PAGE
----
Author: Art Clowes
|Incorporated||1883 (M&B 46 Vic. Cap 78)|
The Buctouche and Moncton Railway, later the Moncton and Buctouche Railway, connected with the European and North American Railway between September 1, 1887 and January 1, 1965. Between 1888 and 1914 it also had a diamond crossing of the Intercolonial Railway since the Moncton & Buctouche Railway extended its line across the marshes into the eastern end of Moncton. Near its Moncton station it joined the Moncton Wharf Branch. In the latter years of this extension, the Moncton Street Railway used the Moncton & Buctouche for some suburban service.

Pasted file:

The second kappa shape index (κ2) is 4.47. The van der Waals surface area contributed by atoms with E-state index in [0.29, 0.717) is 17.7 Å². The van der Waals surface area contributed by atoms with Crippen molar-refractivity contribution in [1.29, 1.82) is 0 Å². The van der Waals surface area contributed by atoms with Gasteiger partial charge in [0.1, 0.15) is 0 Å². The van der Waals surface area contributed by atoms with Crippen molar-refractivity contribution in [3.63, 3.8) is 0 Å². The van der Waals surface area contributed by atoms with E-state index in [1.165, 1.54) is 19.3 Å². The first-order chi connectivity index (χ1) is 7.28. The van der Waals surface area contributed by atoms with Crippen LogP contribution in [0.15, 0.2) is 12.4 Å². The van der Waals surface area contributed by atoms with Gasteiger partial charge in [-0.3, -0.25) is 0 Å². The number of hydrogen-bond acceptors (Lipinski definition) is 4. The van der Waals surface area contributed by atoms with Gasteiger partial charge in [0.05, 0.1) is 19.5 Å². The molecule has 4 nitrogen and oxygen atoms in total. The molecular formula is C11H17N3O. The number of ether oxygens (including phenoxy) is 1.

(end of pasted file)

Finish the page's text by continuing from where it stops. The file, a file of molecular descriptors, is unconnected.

From Buctouche Junction, the Moncton & Buctouche extended 29.94 miles to the village of Buctouche, on the Northumberland Strait.
On May 20, 1918 the federal government made provision to acquire the M&B for $70,000 to be absorbed into the Canadian Government Railways system. Effective August 10, 1914, the Buctouche trains commenced using the Intercolonial Railway station in Moncton.
Canadian National Railway obtained regulatory permission to abandon its operations to Buctouche effective January 1, 1965. Under this decision CN retained 1.7 miles of its Buctouche Subdivision extending from Buctouche Junction. This trackage has been renamed the Humphrey Spur and today the junction is simply Humphrey. The Humphrey spur has had a number of extra tracks constructed from it in recent years and serves one of Moncton’s industrial parks.